TALLAHASSEE, Fla. - Lawmakers gave final approval Wednesday to a bill that would overhaul the state’s standardized testing system, a priority of Gov. Ron DeSantis. House members voted 83-31 to pass the bill (SB 1048).
The Senate unanimously passed the bill last week, meaning it is ready to go to DeSantis. The bill is aimed at ending the Florida Standards Assessments and replacing the standardized exams with a "progress monitoring system" that would test students three times a year.
Students would be required to take progress-monitoring tests at the beginning, middle, and end of each school year. The final tests of the year would be used for accountability purposes to determine such things as graduation for high-school students and school grades.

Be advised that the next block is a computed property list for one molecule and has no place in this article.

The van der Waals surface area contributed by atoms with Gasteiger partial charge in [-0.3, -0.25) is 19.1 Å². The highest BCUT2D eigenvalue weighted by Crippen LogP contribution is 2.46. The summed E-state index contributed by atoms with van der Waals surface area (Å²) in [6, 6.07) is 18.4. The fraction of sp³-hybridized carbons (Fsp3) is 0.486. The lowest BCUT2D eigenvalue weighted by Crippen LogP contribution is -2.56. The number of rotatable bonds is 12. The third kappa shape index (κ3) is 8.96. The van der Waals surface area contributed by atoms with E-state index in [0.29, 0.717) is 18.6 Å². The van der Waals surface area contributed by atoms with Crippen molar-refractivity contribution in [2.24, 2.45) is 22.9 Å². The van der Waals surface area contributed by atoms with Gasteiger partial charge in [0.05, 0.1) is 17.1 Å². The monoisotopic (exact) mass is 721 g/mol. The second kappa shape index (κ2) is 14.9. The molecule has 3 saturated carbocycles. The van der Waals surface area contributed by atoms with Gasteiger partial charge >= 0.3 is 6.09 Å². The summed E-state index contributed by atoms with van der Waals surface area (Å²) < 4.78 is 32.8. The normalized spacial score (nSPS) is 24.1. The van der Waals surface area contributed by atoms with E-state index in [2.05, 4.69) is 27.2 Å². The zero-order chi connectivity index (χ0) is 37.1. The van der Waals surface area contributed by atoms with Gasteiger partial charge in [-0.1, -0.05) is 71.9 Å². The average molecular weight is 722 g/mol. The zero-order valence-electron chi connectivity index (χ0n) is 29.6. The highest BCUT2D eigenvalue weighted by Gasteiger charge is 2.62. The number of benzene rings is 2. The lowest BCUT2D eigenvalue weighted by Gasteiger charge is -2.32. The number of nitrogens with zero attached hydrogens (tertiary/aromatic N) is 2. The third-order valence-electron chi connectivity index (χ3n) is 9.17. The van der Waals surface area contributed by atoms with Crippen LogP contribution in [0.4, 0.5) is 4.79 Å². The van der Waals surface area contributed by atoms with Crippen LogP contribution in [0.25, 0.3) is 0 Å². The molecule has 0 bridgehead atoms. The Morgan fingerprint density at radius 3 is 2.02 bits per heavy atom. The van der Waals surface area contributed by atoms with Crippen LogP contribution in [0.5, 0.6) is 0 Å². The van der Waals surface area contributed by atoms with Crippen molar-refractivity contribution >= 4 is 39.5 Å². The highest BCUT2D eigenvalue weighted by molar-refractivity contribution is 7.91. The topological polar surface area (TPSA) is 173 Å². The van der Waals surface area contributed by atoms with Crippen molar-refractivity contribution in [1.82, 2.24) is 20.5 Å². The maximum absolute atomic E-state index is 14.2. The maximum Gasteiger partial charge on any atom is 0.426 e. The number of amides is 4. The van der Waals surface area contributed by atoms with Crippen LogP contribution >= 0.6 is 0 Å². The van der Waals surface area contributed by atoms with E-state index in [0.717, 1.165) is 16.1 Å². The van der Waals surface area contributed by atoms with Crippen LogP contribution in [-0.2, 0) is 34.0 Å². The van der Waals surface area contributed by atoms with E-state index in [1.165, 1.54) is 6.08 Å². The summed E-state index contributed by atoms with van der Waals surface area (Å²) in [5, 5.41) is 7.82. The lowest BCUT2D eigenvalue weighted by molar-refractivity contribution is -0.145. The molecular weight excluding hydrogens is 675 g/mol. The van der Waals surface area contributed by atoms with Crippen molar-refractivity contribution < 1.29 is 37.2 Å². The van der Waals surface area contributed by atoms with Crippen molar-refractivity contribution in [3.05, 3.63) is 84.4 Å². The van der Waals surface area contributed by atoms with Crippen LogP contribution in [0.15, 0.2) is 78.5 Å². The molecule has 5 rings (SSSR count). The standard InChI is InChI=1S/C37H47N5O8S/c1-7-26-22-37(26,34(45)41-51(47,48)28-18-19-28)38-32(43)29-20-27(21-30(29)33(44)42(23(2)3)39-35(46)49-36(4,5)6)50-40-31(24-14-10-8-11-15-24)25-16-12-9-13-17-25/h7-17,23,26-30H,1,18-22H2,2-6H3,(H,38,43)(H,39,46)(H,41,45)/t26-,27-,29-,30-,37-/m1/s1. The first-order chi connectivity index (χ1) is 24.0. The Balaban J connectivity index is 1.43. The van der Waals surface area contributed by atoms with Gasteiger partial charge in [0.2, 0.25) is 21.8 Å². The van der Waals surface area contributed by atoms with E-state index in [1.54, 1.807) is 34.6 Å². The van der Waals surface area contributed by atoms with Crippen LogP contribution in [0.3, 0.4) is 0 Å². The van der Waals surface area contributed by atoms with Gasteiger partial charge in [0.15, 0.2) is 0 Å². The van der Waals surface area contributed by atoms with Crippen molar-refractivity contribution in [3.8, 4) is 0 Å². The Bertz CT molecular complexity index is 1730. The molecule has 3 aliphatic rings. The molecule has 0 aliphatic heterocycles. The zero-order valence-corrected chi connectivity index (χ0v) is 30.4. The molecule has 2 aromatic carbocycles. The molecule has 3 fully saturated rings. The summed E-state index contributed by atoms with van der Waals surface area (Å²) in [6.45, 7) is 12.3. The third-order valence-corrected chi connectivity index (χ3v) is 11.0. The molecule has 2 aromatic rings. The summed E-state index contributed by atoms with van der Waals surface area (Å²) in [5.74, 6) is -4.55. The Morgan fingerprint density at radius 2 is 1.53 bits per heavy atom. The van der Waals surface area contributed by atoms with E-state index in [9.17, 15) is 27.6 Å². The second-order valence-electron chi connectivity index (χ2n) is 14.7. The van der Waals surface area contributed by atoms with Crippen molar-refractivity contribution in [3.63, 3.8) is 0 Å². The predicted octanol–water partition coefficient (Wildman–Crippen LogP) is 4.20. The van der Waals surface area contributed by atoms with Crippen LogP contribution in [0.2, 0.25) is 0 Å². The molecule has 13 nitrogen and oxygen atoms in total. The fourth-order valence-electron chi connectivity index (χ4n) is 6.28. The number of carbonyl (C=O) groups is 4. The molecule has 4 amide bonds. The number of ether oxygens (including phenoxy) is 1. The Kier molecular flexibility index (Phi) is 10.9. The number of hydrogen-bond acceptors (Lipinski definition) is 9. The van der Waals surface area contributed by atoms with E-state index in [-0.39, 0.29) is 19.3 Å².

Progress-monitoring tests in English-language arts would be administered to students in grades 3 through 10 three times a year. Math assessments for grades 3 through 8 would be given to students on the same schedule.
Rep. Robin Bartleman, a Weston Democrat who is an educator, called the measure "a step in the right direction" but said the progress monitoring proposed by the bill already occurs in schools.
"Twice a year, teachers will use this progress monitoring to find out how their students are doing," she said. "And at the end of the year, there will be a summative assessment to see how much they grew. But I want to say that good school districts, good teachers, and good schools, without the standardized system that we are about to embark on, do this anyway."
Bartleman also raised concerns that the measure mirrors what already is in place.
"What this bill does not do … it doesn’t change the accountability system that exists in Florida," Bartleman said.